meter backstroke title in the
games-equaling time of 1:07.1.
McKinney 'a father, Frank E.
McKinney Sr., former chairman of
the Democratic National Commit-
tee, flews into the town quietly
from Indianapolis Tuesday night
AFTER SIX for-
mals are so
For your social
high spots, have
and didn't let his son know he
was on hand.
He watched the race from a
seat in the stands. Then surprised
the boy by rushing to the pool
after the race to give him a con-
FILTER TIP TAREYTON
gives you true tobacco taste...
is smooth and easy-drawing
occR o f t7V OW - ~A irGa~~e or
Weaves, and overplaid
f F xAsuvw cmfrt feature
"SLIPPER-FREE WHERE YOUR FOOT BENDS"
BLACK & WHITE SADDLES 12.95
State Street on the Campus
SETS THE PACE 1I4
WALK A FEW STEPS AND SAVE DOLLARS
We give Holden's Red Stamps
217 East Liberty
Phone NO 8-8020
OPEN MONDAYS TILL 9 P.M.
S T O R E
H 0 U R S
D A I L Y
9 TO 5:3 0
AT A PRIE that permits you to own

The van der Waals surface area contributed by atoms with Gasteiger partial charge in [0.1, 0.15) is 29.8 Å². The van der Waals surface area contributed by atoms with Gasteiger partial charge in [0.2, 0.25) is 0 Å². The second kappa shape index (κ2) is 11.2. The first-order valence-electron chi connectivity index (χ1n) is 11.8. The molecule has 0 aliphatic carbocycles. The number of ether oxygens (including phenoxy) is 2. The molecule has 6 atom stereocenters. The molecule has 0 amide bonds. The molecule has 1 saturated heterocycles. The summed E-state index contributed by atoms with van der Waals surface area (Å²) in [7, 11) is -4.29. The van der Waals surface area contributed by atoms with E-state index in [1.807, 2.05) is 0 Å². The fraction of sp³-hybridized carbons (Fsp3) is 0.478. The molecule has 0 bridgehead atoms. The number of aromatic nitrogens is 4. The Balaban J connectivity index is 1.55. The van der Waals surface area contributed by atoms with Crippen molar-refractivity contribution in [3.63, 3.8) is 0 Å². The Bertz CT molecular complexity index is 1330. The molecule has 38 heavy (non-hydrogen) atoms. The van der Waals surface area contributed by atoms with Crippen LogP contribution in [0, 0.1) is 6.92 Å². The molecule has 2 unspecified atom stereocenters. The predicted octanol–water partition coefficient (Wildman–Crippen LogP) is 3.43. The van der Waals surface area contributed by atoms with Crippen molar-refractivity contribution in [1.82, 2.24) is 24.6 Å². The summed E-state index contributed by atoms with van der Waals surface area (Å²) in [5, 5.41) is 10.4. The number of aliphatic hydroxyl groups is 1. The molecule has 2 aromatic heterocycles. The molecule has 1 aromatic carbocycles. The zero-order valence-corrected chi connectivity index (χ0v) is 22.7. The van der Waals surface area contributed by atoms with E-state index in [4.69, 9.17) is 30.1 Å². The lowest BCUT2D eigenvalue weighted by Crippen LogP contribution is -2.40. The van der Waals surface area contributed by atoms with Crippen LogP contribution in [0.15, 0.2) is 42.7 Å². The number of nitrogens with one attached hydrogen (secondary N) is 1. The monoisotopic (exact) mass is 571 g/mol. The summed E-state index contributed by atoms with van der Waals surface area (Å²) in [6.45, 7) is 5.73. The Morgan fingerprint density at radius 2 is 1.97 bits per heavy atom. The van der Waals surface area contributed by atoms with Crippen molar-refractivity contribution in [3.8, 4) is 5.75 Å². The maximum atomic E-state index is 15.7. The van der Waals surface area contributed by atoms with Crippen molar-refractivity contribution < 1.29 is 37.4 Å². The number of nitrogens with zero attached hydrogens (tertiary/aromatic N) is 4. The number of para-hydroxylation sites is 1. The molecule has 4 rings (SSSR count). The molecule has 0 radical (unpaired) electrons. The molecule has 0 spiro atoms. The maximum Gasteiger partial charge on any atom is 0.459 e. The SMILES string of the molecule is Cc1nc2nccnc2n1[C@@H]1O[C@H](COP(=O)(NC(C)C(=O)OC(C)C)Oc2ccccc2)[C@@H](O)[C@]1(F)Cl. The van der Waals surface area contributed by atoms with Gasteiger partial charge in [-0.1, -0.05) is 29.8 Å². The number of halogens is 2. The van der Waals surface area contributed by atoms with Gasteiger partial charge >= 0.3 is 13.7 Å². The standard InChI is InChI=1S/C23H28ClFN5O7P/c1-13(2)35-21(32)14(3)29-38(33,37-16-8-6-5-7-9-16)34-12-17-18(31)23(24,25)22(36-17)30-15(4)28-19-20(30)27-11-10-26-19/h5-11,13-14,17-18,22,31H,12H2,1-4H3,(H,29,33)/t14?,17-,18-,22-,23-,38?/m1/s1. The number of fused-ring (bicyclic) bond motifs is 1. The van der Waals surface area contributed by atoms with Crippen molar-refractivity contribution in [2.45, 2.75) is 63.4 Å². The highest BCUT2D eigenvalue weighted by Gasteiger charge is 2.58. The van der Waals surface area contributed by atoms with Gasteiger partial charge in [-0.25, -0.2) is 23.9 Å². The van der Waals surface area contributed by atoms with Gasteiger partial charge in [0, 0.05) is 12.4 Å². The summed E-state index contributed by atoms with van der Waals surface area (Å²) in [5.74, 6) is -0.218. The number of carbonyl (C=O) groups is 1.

your outfit and avoid expensive rentals.
1 DARK SUIT + 1 NEW ARROW SOFTONE SHIRT
= 1 WELL-DRESSED COLLEGE MAN
Wiith dark suitings the big campus preference,Arrow introduces
its new Softone shirts with harmonizing ties-soft muted colors
to blend naturally, easily, with darker fabrics. They give you the
look of a man who wears his clothes well
See your campus Arrow dealer for these fine colored shirts.
You'll find a wide range of checks, stripes and solids. Best of
arl, Arrow Softenes are priced right. You can own one (or
several), and still have mone;, left to eat on. They're but
$5.00 the shirt.
rYSHIRTS & TIES
.5 CASUAL WEAR
.: >r < ::sue HANDKERCHIEFS
Single breasted shawl collar jacket
for perfect performance... whatever your sport
The world's most popular action jacket, designed for complete freedom
S T O R E
HOURS DAILY 9 TO
A FINER QUALITY for those who can
. ,,, i''''1., . .,..,.. Lnn-.w. .,r . ... ....... ..,fr.
The man who knows I
A D DCnA/ CW I DTC
:< r <: I I